North Pickenham

North Pickenham is a village in the Breckland district of mid-Norfolk, East Anglia, England in the United Kingdom. Named after its leader Pinca, Pica or maybe Piccea with ham meaning homestead, it became a pagan Anglo Saxon settlement in the 5th century AD. It remained part of a Saxon kingdom until the Norman Conquest in 1066 when it became part of the honour of the Earl of Richmond, Yorkshire. The old village sign showed a Saxon (left) and a Norman (right) warrior (see Great Britain in the Middle Ages) with Richmond Castle and the river Wissey in the background; The sign was designed by Ben Ripper, a local historian, and carved by Steve Eggleton. A new village statue by Tom Yorke replaced the deteriorating old sign and was unveiled by the incumbent MP George Freeman on 22 October 2010.

North Pickenham has an area of 1015 hectares (3.92 square miles) with a population of 500 as of 2001 census Norfolk (pop. 832,400) has about a 30th the population density of Central London, the tenth lowest density county in the country, with 38% of the county’s population living in the three major built up areas of Norwich (194,200), Great Yarmouth (66,400) and King's Lynn (40,700).

It has a Parish Council Tax (Band D).

It was once in the Hundred of South Greenhoe.

North Pickenham is three miles, as the crow flies, from the Georgian market town of Swaffham.

The River Wissey cuts through the village at Houghton Lane bridge, following the course of Meadow Lane, close to the river's source at Bradenham.

Its sister village South Pickenham is two miles away through pretty, narrow country lanes.

North Pickenham has a newly extended school with its own wind turbine. Its namesake, at the centre of the village, is St Andrew's church in the Benefice of Necton

Adjacent to the church is a freehouse pub called the Blue Lion which, with recent surveys and listed buildings visits, suggest it dates from the late 18th century with documented licensees from the mid-19th century.

North Pickenham is near to the lost village of Houghton on the Hill with the restored church of St Mary's, with its amazing 11th century wall paintings, instigated with tireless devotion by Bob Davey MBE.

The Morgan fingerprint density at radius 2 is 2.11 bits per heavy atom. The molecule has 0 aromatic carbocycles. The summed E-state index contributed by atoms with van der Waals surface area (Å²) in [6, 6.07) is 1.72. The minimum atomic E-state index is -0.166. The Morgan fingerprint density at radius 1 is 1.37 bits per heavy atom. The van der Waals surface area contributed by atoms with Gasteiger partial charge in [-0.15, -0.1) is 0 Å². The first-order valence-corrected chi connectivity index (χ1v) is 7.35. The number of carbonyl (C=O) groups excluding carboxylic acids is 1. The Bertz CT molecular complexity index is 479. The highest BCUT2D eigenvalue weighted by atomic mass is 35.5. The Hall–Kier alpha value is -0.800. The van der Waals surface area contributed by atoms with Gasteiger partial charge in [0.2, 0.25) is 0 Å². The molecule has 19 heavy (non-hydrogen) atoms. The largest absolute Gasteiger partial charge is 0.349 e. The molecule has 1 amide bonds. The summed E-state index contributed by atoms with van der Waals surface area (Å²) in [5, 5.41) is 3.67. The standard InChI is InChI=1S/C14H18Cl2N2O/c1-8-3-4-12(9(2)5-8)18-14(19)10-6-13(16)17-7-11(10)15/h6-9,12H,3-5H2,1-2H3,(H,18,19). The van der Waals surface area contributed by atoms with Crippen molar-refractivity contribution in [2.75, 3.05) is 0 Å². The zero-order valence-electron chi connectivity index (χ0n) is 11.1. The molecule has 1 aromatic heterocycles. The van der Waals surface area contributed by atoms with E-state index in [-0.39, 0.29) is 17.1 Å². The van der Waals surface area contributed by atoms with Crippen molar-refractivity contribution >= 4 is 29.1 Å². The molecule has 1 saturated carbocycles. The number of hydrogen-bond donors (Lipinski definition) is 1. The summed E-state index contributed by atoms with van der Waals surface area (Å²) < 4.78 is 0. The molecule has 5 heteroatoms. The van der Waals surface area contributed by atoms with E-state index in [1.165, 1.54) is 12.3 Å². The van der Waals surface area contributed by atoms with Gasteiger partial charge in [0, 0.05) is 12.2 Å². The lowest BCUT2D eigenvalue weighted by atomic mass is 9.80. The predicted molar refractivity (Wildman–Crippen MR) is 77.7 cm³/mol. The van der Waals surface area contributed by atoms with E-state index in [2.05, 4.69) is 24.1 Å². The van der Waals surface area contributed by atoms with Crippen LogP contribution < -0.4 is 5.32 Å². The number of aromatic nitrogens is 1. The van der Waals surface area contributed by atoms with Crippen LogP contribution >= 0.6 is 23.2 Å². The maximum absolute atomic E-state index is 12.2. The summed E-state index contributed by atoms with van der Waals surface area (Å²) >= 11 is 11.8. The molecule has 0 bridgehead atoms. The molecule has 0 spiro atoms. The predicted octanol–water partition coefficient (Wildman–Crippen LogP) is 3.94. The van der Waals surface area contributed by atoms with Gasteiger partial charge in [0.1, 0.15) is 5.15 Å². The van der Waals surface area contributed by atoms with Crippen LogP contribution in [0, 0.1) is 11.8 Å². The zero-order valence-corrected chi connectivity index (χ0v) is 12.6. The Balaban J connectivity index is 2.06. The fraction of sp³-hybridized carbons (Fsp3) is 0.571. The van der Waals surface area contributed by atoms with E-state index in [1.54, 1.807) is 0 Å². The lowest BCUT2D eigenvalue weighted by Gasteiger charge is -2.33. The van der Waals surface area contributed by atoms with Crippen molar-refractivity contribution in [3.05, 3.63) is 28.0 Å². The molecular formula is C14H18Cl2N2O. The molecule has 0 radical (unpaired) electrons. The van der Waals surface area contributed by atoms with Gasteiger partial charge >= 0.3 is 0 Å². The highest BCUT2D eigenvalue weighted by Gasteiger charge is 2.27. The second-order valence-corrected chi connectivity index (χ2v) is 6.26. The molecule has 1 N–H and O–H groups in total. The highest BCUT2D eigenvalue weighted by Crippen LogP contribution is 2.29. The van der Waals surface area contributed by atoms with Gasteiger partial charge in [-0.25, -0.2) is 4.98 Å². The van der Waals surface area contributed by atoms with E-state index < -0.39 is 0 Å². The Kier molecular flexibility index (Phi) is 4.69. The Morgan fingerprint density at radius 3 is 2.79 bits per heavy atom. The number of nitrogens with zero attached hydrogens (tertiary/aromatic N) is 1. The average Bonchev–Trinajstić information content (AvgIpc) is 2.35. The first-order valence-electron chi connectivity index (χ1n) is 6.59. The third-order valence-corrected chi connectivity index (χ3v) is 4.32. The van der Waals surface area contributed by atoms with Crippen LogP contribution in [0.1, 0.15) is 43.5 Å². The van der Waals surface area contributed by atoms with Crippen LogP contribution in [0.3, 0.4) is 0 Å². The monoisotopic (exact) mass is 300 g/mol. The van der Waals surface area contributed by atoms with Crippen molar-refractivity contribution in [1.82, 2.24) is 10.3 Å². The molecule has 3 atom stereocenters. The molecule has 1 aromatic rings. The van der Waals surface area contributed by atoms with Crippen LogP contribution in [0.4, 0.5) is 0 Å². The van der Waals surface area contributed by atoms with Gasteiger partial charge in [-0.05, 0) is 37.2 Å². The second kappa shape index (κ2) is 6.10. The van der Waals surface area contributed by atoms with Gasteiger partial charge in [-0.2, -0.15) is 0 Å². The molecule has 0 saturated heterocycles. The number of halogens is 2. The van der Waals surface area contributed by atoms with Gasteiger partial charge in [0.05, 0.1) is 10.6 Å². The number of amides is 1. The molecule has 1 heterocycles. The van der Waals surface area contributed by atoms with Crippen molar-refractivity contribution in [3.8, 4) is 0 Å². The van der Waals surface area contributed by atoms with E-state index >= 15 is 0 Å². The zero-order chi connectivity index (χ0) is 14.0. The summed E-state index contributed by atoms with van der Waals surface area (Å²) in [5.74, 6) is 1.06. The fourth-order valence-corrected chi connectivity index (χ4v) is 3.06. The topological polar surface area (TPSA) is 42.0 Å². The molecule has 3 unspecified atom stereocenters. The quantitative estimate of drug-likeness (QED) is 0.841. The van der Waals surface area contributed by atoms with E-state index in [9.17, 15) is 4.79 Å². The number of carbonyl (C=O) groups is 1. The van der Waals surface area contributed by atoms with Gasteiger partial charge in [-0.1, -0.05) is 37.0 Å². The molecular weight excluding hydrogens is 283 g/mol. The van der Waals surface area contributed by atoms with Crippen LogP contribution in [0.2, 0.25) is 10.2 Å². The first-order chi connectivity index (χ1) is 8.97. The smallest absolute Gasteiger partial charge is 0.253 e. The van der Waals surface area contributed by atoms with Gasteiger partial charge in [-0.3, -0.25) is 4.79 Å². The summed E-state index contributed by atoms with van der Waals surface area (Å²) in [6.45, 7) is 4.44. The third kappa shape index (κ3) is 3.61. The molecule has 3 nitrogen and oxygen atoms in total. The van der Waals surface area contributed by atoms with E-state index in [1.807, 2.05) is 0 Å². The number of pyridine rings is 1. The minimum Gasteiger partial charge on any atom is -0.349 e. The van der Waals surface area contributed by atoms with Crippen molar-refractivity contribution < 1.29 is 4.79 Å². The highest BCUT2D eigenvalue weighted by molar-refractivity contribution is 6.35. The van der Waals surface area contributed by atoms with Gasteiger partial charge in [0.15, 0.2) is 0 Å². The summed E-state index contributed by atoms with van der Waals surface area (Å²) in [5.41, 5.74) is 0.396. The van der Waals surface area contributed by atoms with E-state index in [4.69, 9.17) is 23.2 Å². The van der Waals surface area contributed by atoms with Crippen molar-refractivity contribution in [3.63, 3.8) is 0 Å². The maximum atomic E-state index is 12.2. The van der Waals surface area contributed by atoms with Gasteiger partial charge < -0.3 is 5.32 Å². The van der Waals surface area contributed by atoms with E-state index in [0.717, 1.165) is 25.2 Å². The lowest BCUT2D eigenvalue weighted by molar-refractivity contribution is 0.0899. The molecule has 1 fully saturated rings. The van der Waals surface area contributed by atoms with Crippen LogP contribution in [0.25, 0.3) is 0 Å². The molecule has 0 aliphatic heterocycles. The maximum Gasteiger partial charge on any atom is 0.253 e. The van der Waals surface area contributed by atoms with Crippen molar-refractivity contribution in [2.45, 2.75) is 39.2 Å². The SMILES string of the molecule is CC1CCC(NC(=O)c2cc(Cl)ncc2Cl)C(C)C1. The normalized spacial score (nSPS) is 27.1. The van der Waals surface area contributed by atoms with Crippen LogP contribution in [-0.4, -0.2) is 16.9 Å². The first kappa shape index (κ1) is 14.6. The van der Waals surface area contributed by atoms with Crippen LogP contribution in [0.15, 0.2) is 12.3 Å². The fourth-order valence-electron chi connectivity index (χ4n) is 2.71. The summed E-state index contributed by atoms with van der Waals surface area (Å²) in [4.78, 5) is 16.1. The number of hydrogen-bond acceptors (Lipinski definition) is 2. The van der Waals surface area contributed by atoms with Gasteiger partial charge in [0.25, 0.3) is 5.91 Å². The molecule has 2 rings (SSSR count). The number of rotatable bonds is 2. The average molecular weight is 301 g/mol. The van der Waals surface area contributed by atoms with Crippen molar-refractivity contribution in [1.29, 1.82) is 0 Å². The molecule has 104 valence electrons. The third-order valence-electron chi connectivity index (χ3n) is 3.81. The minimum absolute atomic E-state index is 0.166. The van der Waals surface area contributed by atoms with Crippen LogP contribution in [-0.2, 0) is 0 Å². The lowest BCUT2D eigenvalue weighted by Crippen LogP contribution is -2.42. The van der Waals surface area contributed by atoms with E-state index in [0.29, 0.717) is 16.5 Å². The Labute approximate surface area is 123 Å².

The former Royal Air Force station, RAF North Pickenham, was located nearby hosting American B-24 Liberator bombers during World War II. In the late 1950s and early 1960s three PGM-17 Thor nuclear missiles were located here with early cases of CND acts of civil disobedience. The airbase is now the site of a turkey farm owned by Bernard Matthews, a karting circuit and an eight-turbine wind farm run by North Pickenham Wind Farm LLP. A 'stealth blade', which is trying to be invisible to aviation radar, was tested on one of the turbines here in October 2009. In February 2009 Bernard Matthews detailed plans to put two turbines at the airfield site, an independent development to the eight turbines already there.

The 46 mile Peddars Way footpath runs through the village, 19 miles from its south eastern start in Suffolk. The Peddars Way starts at Knettishall Heath Country Park and follows the route of a Roman road to Holme-next-the-Sea on the Norfolk coast north of Hunstanton. At Holme the Peddars Way meets the Norfolk Coast Path as it runs east along the north Norfolk coast, designated as an Area of Outstanding Natural Beauty, to the Victorian seaside resort of Cromer.

The annual local village show was reinstated in 2007. It raises funds for the church and highlights the growing and making skills of local residents.

Other articles related to "north pickenham":

RAF North Pickenham - History - Postwar RAF Use
... The USAAF evacuated North Pickenham in August 1945 with the airfield becoming an RAF satellite for No ... North Pickenham was transferred to RAF Bomber Command in March 1948 and became inactive on 26 October ... North Pickenham was later used for testing the Hawker P.1127, an experimental aircraft which would later evolve into the Hawker Siddeley Harrier, and the site was finally sold in 1967 at ...
RAF North Pickenham
... Royal Air Force Station North Pickenham or more simply RAF North Pickenham is a former Royal Air Force station located 6.3 miles (10.1 km) of North Pickenham, Norfolk, England ...
Francis Constable's Father
... father was described as "Robert Constable, late of North Pickenham in co ... I Constable sold a messuage called Frostes in North Pickenham to George Constable (assumed to be a relative), and that he paid for both of his son's tuition ... II Canham, the son of Simon I Canham (-1584) of Ashill, Norfolkshire (1½ miles from North Pickenham) and his wife Alice (-1603)Campling's East Anglian ...
RAF North Pickenham - Current Use
... However, on some of the dispersed sites in and around North Pickenham Village a few of the wartime buildings can still be found, including the old headquarters block ... of the two Bomb Groups that flew from North Pickenham was dedicated during a 2d Air Division reunion in 1987 ... a quartz clock was presented to the villagers of North Pickenham by the 492d Bombardment Group ...

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